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Federal officials need to know ag committees are important

When you meet with your senator or representative, make sure they know how much you care about agriculture.

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When it comes to committee assignments, most members of the United States Senate or House or Representatives aren’t bursting at the seams to get on the agriculture committee.

Joel Leftwich, chief policy officer, Kansas Farm Bureau (KFB), said that is partly the fault of their constituents.

Leftwich, who prior to obtaining his current position with KFB was a member of former Senate Agriculture Committee Chairman Pat Roberts’ staff, offered his insights on the situation while speaking at the 2024 Animal Agriculture Alliance Stakeholders Summit on May 8 in Kansas City, Missouri.

How committee assignments work

Once elections are held, House and Senate members typically meet with the leadership of their political parties, Leftwich explained.

Around December, members of both chambers put in their requests for which committees they want to be part of. Each party has their own rules in place on how committee members are selected, and traditionally, some committees are deemed more important than others. Both parties see the agriculture as an “A committee,” which means it is viewed as one of greater significance.

And both parties say a person is limited on how many "A committees" an elected official can serve.

What often happens, he said, is that once that process has been completed, there are “not enough people on the House and Senate ag committees to comply with the rules of both the House and the Senate.”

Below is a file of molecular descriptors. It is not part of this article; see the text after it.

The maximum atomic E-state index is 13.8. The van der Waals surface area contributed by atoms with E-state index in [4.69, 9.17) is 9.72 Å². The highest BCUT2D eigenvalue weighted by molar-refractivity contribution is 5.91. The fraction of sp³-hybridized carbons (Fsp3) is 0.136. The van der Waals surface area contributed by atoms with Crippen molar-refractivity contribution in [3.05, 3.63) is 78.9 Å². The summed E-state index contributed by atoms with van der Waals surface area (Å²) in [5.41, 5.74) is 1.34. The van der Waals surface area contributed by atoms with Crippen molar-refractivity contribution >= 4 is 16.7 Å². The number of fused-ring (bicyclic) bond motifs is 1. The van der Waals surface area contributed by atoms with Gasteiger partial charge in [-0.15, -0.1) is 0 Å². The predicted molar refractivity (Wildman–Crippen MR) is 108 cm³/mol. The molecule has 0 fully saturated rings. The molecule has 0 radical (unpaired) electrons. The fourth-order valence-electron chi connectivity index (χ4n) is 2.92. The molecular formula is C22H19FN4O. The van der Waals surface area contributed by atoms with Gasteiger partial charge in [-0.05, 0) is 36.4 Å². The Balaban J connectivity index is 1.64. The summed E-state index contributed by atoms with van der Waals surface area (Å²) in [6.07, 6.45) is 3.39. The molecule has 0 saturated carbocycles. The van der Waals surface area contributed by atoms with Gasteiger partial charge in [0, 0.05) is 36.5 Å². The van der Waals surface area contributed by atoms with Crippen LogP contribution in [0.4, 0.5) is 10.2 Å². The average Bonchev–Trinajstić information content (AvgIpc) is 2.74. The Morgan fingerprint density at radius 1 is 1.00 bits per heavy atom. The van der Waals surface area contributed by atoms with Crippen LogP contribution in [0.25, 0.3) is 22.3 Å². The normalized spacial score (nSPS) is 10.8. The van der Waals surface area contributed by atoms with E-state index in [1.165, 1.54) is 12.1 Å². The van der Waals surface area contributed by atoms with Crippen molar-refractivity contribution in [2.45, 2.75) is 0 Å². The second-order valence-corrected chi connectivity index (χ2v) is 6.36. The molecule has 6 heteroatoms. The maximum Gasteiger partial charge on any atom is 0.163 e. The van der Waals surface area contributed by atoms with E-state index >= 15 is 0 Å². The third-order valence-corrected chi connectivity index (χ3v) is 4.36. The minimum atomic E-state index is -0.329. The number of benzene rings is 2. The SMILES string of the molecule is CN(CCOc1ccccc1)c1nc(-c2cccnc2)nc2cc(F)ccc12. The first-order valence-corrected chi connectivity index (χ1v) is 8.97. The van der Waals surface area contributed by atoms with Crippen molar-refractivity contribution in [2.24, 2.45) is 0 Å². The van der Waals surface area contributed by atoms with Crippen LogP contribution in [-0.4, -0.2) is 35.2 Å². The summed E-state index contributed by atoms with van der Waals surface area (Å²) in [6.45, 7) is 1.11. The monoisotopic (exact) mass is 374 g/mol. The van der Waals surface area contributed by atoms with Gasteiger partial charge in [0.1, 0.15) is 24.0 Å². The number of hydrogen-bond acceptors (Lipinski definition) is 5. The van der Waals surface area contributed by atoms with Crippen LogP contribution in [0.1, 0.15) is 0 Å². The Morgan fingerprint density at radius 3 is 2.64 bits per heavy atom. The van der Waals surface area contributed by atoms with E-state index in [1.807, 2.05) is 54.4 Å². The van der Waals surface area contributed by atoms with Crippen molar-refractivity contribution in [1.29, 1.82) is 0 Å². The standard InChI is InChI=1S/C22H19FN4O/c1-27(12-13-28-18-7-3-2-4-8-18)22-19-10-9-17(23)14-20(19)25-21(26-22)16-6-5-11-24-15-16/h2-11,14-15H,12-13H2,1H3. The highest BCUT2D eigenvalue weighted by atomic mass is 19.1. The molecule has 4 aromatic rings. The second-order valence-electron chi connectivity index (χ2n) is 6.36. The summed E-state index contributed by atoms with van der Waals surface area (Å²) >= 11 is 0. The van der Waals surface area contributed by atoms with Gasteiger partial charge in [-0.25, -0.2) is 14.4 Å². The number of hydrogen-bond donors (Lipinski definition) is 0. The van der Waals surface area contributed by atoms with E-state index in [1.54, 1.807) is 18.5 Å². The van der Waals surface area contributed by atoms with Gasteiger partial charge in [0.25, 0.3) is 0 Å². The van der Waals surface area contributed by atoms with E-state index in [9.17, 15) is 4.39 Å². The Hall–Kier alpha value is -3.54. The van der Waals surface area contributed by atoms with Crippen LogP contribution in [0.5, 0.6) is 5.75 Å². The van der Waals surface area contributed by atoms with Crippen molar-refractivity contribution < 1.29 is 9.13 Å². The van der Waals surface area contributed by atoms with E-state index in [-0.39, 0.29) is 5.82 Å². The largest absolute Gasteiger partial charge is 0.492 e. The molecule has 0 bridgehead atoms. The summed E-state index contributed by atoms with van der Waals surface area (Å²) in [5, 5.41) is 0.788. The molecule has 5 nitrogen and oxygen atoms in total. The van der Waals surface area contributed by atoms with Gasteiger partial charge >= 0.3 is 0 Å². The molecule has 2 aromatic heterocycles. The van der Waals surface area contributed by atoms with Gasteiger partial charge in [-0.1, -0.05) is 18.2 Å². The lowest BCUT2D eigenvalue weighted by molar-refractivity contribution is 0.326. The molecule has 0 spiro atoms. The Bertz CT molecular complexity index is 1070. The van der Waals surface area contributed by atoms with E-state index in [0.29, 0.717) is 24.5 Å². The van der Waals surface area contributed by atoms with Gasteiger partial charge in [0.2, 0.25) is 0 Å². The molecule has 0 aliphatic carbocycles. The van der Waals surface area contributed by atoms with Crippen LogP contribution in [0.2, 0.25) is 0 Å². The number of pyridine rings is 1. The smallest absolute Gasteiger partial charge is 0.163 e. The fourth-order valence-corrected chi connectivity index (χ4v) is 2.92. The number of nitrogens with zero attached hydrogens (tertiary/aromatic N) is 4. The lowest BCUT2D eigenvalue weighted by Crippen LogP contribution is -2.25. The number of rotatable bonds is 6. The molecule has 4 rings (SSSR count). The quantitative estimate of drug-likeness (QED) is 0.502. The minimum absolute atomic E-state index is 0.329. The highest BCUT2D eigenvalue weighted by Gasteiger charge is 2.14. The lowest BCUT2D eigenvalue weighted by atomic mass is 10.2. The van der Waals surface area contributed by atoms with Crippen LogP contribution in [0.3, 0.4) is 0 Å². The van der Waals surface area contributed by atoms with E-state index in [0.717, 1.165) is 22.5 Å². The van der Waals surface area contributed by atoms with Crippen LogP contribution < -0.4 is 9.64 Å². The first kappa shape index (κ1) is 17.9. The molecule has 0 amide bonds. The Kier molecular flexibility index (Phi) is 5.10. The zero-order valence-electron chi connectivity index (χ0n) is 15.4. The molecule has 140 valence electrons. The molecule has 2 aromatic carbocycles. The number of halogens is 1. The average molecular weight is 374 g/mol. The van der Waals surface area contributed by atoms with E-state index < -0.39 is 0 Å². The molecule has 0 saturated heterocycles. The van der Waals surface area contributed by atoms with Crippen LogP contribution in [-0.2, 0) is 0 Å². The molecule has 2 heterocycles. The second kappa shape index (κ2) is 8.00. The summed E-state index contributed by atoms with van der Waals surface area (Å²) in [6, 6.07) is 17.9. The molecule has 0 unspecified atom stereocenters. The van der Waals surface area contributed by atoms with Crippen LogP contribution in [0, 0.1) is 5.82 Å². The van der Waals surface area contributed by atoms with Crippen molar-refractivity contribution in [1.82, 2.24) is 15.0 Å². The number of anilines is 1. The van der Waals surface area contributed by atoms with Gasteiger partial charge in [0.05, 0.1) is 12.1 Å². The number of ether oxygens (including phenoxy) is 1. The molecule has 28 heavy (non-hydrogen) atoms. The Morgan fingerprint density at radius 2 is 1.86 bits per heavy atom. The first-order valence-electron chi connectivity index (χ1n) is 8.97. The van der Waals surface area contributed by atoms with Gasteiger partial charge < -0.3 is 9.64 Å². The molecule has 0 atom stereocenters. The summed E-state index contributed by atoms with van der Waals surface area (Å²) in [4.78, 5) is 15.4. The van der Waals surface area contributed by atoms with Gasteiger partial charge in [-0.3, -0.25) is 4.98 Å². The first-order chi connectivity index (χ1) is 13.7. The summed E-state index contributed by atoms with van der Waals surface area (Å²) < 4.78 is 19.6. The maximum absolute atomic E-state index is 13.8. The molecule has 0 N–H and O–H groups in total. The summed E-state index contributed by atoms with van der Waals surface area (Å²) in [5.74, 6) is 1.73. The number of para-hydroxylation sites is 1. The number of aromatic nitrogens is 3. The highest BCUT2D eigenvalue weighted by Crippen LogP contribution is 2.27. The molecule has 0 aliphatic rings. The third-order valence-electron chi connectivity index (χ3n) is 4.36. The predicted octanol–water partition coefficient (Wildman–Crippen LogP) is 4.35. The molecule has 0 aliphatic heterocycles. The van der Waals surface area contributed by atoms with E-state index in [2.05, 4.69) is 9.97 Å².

“So, what do they have to do? They have to waive their rules for additional members to just sit the committees,” Leftwich said.

How voters can change that

Leftwich believes a large part of why some elected officials don’t make getting on the agriculture committee a priority is because they don’t think it is a committee important to their constituents.

“What does that tell you about the importance of the Senate Agriculture Committee or the House Agriculture Committee in the eyes of elected officials? It’s not as sexy as the Banking Committee. It’s not as sexy as the Appropriations Committee,” said Leftwich. “One of the reasons for that is how often do they hear about issues that are important to agriculture when they’re back home.”

While members of both chambers will hear about agricultural issues when they meet with members of county Farm Bureau organizations or with commodity groups like the Kansas Soybean Association, when they go to town hall meetings, they are more apt to hear about other issues.

It’s up to people involved in agriculture to change that, not only by asking their elected officials questions related to agriculture, but also by asking their friends and neighbors to do the same. If they don’t, the situation will not get any better.

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